The Haunting of Hill House is currently on Amazon’s Books from Hell: The Top 25 Horror Books Ever Written
Written by: Bridget Cannon
There is a real pleasure in reading simple physiological horror. That is what The Haunting of Hill House by Shirley Jackson reminded me. It is like when you are being told your first ghost stories as a child. Those stories are not about gore. They are about anticipation. About the small sounds and all the little things that you don’t want to admit frighten you. So you sit there with your brave face on but later you hide as deep into your covers in the darkness, anticipating what will happen. That is what it is like to read The Haunting of Hill House.
What was really interesting for me was how the characters have been written. I didn’t particularly like any of them yet I still cared about them. I worried for their well-being. I related to them but, to be honest, I’m not sure I would like to be stuck in the house with any of them. I give Shirley Jackson a lot of credit for being able to write them so well. They are well rounded and incredibly human. The story begins after the Doctor has sent out letters to people, whom he has carefully screened, to spend a few months with him at Hill House to help with an experiment in the paranormal. The main character is Eleanor, who accepts the invitation as a step toward reclaiming her own life after spending many years caring for her dying mother. The other character who accepts is a vivacious woman named Theodora. They are joined by Luke, who is going to inherit Hill House one day, and by the couple who care for the house.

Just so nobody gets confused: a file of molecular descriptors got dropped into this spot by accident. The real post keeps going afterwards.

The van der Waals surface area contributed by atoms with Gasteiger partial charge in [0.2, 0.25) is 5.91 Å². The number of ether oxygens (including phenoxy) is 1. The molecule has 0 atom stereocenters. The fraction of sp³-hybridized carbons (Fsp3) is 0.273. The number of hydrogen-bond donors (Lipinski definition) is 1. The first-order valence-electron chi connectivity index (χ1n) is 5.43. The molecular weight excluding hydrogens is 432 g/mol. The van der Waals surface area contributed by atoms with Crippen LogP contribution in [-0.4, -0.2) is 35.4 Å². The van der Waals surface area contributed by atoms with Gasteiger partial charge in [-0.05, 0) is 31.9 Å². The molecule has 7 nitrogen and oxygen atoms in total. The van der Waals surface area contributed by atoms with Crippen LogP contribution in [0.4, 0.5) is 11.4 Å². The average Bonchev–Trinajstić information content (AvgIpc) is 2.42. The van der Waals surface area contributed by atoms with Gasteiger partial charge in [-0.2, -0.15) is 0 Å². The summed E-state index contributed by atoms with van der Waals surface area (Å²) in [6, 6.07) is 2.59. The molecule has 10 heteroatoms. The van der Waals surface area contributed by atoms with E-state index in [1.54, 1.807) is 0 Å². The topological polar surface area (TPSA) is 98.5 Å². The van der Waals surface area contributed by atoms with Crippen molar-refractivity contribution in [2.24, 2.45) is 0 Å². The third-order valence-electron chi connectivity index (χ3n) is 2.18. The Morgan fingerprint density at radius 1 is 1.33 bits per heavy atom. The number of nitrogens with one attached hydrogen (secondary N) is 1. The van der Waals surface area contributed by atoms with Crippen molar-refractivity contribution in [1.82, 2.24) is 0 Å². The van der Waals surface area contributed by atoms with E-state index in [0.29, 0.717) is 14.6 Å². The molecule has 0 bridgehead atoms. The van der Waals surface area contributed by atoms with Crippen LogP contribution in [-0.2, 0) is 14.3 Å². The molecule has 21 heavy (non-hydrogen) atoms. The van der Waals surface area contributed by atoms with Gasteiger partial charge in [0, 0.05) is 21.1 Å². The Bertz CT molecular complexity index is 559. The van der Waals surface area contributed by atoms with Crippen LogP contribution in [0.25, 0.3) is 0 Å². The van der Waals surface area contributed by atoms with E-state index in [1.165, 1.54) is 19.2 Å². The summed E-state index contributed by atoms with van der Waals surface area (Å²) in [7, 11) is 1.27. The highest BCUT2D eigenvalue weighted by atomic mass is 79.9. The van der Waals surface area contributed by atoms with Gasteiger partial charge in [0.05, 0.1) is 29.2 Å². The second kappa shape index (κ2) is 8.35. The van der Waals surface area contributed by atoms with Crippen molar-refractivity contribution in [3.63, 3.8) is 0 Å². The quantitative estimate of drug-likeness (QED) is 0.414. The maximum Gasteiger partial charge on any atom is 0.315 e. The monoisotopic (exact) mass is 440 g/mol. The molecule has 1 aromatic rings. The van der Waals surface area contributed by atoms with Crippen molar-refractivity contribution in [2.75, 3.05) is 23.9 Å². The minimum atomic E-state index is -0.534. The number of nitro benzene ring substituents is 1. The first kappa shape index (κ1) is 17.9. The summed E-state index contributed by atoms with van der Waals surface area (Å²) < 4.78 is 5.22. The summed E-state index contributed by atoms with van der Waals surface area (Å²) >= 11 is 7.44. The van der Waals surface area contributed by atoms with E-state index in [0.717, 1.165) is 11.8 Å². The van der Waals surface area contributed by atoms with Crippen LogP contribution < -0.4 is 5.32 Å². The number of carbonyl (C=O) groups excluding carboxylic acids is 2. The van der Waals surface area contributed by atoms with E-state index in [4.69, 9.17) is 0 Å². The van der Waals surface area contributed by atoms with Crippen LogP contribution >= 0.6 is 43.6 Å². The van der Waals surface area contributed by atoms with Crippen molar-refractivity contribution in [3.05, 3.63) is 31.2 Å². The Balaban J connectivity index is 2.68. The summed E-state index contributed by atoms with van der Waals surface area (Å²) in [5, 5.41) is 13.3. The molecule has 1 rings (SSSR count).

The suspense creeps up on you in the best way while you read. If you are a fan of ghost stories, I would highly recommend this book. If you scoff at ghost stories, I would recommend this book. Also, if you are looking for a movie version I would find the 1963 version of The Haunting over the 1999 version. I found this style of horror refreshing to read. I have always liked ghost stories and this one reminded me why. Like Montaque tells us: “Fear,” the doctor said, “is the relinquishment of logic, the willing relinquishing of reasonable patterns. We yield to it or we fight it, but we cannot meet it halfway.” Sometimes it is just fun to give in and wonder about the shadows and the slight creaks in the night.